This story is over 5 years old.

Nintendo Shuts Down 'Pokémon Prism' ROM Hack After Eight Years of Development

The fan project was only a few days away from release.

Pokémon Prism, a ROM hack of Pokémon Crystal that's been in development for eight years, was supposed to be released in a few days. The game's trailer has been viewed more than 1.4 million times on YouTube, fueled by a year filled with Pokémon. Game designer Adam, who goes by Koolboyman on the Internet, announced the game would be a Christmas gift to patient fans. Last night, Nintendo issued Adam a cease and desist, effectively cancelling Pokémon Prism.


"I'm sorry everyone," he wrote on Twitter last night. "I should've seen this coming. People warned me. But I didn't listen."

What soon followed was the formal, unexpected cancellation of Pokémon Prism, with a link to a notice sent by Nintendo, confirming the company was threatening legal action against it.

"Nintendo understands that you are a fan of its original products and its Pokémon franchise," reads the notice. "Whilst that is appreciated, it unfortunately does not alter Nintendo's important role to ensure that all of its valuable intellectual property is fully protected and that there is no use made of any of its intellectual property rights without proper supervision and authorisation."

The notice instructed Adam to cease development of the game, and barred him from releasing the ROM. He's also required to remove download links to Pokémon Brown, another hack of his, which modifies Pokémon Red, and inform Nintendo when these steps have been taken.

When contacted, Nintendo didn't have anything more to say about the incident.

This isn't new or unexpected for Nintendo. The company has routinely shut down fan projects. We recently profiled a developer who spent the better part of a decade remaking Metroid 2, only to see Nintendo take the same approach.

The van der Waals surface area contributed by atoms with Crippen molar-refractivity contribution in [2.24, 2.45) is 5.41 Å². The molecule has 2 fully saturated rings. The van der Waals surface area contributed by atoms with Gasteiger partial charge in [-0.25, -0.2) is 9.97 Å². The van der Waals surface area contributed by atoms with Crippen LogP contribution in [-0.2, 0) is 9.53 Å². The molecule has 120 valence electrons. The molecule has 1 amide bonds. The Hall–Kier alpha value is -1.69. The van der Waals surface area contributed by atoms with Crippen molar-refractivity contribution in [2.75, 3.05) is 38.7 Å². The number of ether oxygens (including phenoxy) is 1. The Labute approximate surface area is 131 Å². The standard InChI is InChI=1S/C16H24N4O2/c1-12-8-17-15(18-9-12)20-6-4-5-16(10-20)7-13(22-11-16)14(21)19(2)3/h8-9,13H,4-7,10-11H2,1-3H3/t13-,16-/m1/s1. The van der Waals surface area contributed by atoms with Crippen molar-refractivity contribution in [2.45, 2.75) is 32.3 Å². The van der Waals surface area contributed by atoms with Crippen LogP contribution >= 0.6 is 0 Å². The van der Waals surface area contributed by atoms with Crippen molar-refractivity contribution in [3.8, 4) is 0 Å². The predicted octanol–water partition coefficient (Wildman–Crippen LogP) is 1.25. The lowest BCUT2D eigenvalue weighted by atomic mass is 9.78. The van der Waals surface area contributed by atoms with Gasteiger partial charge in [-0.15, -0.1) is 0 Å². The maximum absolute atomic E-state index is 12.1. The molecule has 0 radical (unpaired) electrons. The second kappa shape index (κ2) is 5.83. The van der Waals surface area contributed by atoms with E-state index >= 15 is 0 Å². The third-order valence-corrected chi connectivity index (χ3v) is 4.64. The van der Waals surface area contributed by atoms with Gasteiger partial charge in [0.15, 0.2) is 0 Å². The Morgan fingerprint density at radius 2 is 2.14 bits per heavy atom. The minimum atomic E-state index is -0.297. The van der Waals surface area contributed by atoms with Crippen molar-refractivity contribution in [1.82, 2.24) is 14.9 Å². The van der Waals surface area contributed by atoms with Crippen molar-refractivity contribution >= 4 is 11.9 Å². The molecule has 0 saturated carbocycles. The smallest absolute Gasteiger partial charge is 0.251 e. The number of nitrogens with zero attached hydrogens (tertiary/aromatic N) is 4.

If Pokémon Prism wanted to see the light of day, it needed to operate in anonymity for as long as possible. When Pokémon Prism started becoming a real thing—buoyed by the release of a trailer, a promise of download links, and a release date—it made sense that it pinged Nintendo's radar. In another world, the hack was released and, instead, shut down after it was in the wild.

"I should have never asked for that trailer to be made," said Adam. "That's what got Prism so much attention. The trailer was meant to just be for the fans and maybe get a couple of new ones. I was not expecting 1.4 million views on it."

Adam admitted he's not surprised, but figured the chances of action were "really low." He's also grateful for the eight years he spent on the game, deeming them "not wasted," and reiterated his love for Nintendo, a company he will "always support," despite what happened. As for what's next, it's unclear.

"I can't sleep," he wrote. "I'll be doing more research into this situation and keep you guys updated."

For now, all fans can hope for is that someone leaks Pokémon Prism.